ara
re:
doesn't that defeat the point of being a sculptor ie using your hands?

which brings us back to another thread--------------is bodycasting really art?

I suspect that the underlying question has always to do with a determination of inherent quality

if the determination is of a utilitarian nature-let us ask ...is a handcrafted automobile better than a machine made one?----
is a hand taylored suit better'n a machine made one?
is a handcrafted portrait better'n a machine made one?

it seems that many artist eschew the utilitarian
is this done because handcrafted simply cannot compete?

I suspect that all of these questions inevitably lead to a discussion of a philosophical nature

we could ask, wherein lies the ultimate good for us as artist, and the aesthetic of the species?

most folks here know where i stand on these subjects------slow hand and brain application creates a more pleasing aesthetic whether in woodworking, building, or art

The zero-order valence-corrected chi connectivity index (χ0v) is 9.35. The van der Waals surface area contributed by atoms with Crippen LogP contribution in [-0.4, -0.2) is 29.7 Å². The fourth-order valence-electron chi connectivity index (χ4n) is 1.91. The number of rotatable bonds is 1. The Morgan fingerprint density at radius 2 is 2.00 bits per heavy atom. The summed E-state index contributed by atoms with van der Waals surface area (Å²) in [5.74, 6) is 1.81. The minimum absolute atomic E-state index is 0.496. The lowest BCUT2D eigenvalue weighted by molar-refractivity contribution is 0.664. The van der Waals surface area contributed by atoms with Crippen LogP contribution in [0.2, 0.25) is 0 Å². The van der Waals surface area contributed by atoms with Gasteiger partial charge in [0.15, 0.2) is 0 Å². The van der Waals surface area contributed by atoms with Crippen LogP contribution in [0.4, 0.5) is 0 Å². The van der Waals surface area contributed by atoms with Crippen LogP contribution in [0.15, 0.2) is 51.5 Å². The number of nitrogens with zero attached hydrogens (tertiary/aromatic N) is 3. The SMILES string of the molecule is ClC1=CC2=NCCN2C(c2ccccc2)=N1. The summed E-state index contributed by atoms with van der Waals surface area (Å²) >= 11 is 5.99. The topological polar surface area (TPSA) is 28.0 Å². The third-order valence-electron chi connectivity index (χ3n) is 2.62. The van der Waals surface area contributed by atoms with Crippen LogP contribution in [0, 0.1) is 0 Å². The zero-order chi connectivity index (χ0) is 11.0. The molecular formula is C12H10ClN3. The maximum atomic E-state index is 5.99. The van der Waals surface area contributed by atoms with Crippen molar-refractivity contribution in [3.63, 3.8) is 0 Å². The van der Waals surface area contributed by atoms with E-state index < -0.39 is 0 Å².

handcrafted with its flaws, and the mark of the application of the perspective of the artist has a qualitative enhancement not found in the "machine made"
and, to my construct, is therefore and thereby ...better

I'll readily grant that many potential clients won't see it that way and would prefer the ease, speed, and accuracy of the machine made copy.

whither hence?

sculptor
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  #13  
Old 05-08-2006, 08:37 PM
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Re: Portrait Sculpture

Hi Pogie111-

A book that I found invaluable for learning to sculpt portraits is Heidi Maiers e-book. You can download the entire book online or just certain chapters that you're interested in.